And I was wrong, brilliantly wrong.

Kay Berrisford’s novel is a fabulous combination of coming of age, romance, and adventure.  Raef is an innocent young merman, raised by a single mother on fairy tale love stories, stories where lords are good, pirates are bad, and lovers live happily ever after.  Forced to leave his mer tribe when love is outlawed and arranged marriage required, the romantic-minded Raef seeks out the coast of England, searching for the human lord to be his perfect love.  When he spots the handsome young Lord Haverford on the beach one night, Raef is sure he’s met the man who will make his dreams come true.  But his plans to show himself to his would-be lord are disrupted by an attack by the feared pirate Jon Kemp, who not only ruins Raef’s intended rendezvous but forces him to reconsider everything he thought he knew about lords and about pirates.

Jon Kemp, on the other hand, is bored and jaded, a successful pirate who has lost interest in treasure and instead has become a kind of Robin Hood, using his skills at banditry to help the weak gain justice against the strong.  A love-em and leave-em type, uninterested in commitment despite his fondness for love poetry, Kemp has no desire for a relationship, certainly not one with an innocent and mysterious young man who might stand in the way of his current quest for justice against Lord Haverford.

Berrisford takes her time, and that slow build-up gives Raef the chance to grow up and the reader the time to care about his happiness.  Raef starts out as an almost annoyingly innocent young man, the male version of the princess in the tower who has never experienced life other than through books and stories, desperate to find someone who will give his life meaning and completeness.   But the as story builds and Raef begins to develop his own sense of personhood, to build relationships with people rather than fantasies, and to stand up for himself against those who would control him, he becomes his own champion, and in that he is able to become a champion for others as well.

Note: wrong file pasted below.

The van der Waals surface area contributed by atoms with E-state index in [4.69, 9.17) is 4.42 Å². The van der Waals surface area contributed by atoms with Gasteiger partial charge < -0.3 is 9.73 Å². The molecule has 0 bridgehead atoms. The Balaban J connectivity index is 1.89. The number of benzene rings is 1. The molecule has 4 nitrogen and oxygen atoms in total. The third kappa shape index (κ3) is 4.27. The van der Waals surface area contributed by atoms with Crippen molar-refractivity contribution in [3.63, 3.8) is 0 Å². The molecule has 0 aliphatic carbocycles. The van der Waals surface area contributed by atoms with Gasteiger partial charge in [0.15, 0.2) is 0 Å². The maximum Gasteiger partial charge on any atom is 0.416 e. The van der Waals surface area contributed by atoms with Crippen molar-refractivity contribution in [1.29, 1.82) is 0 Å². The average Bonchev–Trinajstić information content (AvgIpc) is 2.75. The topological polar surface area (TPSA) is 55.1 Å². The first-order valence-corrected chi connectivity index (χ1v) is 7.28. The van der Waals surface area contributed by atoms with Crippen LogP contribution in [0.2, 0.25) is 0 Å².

And Berrisford does not sacrifice her story for erotic fan service.  Instead, romance and adventure share the center stage, and Raef’s relationship with Kemp develops slowly rather than merely exploding in instant sexual contact.   Little details give the story both unexpected depth as well as a sense of realism.  Raef’s confusion when faced with the realities of being human – clothes, whiskey, even sexual arousal – perfectly captures the oddness of trying to be something you’re not, and Kemp’s wonder at his lover’s mer form seems natural for a man who has spent his life at sea and long heard legends and stories of the sea folk.  With an interesting supporting cast, a well-drawn villain, and some excellent swashbuckling adventure mixed with delicious eroticism, The Merman and the Barbarian Pirate is a delightful read, perfect for beach or poolside.  For readers who prefer plot to porn in their romance, this sea story is an unexpected pearl. 

ARC received from NetGalley.